Saturnia - "Hydroponic Gardening" (Band Release 2002)
From Aural Innovations #22 (January 2003)
Hydroponic Gardening is the third release to date by Portugal’s Saturnia. This album follows on from where the last one left off. It is drenched with Pink Floyd sounding ambience. It is littered with mellow movements, experimental in its methods as it fuses tabla rhythms with manic Nick Mason’esq rolls. It is a seven-track album lasting just over fifty minutes.
Luis Simoes again is at the helm of the project, and again the vibe is laid back. The contents never really offer change, as if the perfect formula has been found. Each track passes over similar territory to what their last album covered, each track flowing with a tranquil almost faultless scene of beauty. An ambient discovery that follows a pattern reaching over the sea of thought, to where Pink Floyd meets Portishead and Ravi Shanker meets Talvin Singh. It bridges the gap between Trip Hop and Chill Out room sounds and the vibe is set at a slow pace, one that it never retracts from.
The title suggests the exact substance required to be apart of the ride, moulded for headphonic assisted revelry. It is not what you would call lively although some could dance to it. I mean it is more background music, that which requires submergence to get into, rather than party music. I find this music enthralling and very creative, being the closest that you will find to the sound that early Pink Floyd had with gongs etc, but with new form. Although Saturnia have made this sound their own with the assistance of world beats and instrumentation, it is lodged deep in the influence of Pink Floyd.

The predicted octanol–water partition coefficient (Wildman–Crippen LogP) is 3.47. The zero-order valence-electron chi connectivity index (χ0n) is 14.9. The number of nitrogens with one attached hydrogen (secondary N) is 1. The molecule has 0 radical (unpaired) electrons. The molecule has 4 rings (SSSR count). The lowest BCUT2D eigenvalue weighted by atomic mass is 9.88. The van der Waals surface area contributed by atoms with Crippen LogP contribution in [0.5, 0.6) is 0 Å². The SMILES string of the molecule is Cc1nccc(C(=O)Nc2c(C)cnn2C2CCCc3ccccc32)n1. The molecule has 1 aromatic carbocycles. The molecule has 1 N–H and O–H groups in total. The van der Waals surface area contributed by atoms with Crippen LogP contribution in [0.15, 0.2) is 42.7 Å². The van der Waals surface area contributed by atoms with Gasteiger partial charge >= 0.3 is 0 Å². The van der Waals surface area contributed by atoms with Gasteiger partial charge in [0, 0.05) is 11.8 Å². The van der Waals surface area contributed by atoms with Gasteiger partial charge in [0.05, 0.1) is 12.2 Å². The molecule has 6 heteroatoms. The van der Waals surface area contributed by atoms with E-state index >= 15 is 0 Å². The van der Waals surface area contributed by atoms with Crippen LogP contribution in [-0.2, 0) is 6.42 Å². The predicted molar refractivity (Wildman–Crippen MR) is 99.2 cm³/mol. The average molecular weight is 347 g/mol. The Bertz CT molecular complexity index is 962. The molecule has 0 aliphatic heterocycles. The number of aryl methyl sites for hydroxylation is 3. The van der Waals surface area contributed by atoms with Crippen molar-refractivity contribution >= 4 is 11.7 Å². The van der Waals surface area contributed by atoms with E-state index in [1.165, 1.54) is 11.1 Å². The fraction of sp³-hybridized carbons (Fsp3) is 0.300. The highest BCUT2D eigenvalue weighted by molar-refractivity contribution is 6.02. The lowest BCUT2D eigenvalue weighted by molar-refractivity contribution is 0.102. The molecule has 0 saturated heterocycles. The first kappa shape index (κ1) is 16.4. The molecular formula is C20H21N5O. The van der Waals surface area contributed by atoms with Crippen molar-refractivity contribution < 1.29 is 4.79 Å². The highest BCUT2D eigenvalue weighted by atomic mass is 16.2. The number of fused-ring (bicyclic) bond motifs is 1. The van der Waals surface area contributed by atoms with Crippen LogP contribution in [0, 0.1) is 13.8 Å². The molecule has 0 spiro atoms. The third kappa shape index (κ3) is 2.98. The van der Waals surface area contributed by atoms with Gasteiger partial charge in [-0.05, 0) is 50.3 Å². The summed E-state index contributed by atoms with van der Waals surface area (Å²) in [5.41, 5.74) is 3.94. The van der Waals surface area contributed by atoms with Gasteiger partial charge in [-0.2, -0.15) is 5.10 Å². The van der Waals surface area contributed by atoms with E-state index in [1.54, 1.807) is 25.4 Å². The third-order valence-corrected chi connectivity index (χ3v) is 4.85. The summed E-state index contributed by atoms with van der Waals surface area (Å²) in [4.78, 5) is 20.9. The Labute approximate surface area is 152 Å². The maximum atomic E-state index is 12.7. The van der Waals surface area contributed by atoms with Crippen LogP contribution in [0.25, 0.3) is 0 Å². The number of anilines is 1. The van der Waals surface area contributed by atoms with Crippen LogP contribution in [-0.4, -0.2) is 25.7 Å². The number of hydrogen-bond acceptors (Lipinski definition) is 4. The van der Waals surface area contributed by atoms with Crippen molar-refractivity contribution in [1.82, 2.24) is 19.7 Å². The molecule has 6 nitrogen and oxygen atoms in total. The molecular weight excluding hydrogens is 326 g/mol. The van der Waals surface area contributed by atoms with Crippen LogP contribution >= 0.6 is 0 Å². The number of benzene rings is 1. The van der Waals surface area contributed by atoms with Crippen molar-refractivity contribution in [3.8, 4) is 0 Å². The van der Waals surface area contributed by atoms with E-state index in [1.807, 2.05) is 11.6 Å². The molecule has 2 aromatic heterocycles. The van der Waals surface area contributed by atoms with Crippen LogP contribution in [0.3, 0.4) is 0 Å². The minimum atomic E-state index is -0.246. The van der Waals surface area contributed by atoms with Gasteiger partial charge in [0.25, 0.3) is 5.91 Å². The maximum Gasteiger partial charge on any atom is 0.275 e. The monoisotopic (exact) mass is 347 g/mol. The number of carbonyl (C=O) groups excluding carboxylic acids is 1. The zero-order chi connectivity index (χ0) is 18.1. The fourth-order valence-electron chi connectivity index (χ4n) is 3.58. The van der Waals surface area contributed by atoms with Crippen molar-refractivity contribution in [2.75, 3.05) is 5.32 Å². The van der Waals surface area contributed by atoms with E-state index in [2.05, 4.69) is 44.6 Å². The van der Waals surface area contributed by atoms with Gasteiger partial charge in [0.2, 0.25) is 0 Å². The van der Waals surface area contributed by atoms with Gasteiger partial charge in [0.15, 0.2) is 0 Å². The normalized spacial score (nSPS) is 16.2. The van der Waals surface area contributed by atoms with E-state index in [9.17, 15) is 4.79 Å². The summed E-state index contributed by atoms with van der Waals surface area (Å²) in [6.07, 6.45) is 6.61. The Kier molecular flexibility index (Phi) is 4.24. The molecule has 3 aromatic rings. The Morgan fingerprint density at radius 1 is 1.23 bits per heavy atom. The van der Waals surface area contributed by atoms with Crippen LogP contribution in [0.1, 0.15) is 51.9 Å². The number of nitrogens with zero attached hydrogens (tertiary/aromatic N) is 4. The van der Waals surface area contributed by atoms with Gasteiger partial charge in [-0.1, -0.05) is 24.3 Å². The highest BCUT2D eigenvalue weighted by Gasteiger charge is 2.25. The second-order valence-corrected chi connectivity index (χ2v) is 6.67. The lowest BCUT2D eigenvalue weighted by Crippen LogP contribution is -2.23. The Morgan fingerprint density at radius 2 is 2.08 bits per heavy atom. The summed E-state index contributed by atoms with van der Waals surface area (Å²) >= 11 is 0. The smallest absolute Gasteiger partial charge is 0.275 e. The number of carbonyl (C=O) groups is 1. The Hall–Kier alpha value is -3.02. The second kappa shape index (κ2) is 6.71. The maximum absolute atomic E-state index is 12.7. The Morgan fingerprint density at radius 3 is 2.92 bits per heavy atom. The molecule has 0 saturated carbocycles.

‘Vimana’ explores the eastern beats with great clarity. It is driven with a hypnotic percussive nature, the synths working their magic over a repetitive backdrop. ‘Sunflower’ with its flute soloing over a Portishead style beat, making way for a vocal that drifts in & out of the mellowness.
Saturnia have found a style that suits them, and they do not divert from it, rather evolve it as if one long track. One that could possibly change on its course, hopefully showing other guises of itself. It is a repetitive music and may be too much so to some. It will definitely be of interest to those of us who have heard their other two albums, and it will be a revelation to those who are just becoming aware of their name. Their last album was released on Cranium Records from New Zealand and it became a building block for a wider distribution of their music. No longer with Cranium, Saturnia are still plying their trade to ears that want collaborations of old & new. This is what they do with such ease. I would be interested to see where they take it next, and hopefully it will have a difference to keep the fans happy. Read Jerry’s & my review in AI issue 17 to get more views on their work.
For more information you can visit the Saturnia web site at: http://saturnia.cjb.net.
Email at: firstname.lastname@example.org.
Contact via snail mail c/o Saturnia; Av. Dom Pedro V No 39 1Esq; 2795-152 Linda-a-Velha; Portugal.
Reviewed by Albert Pollard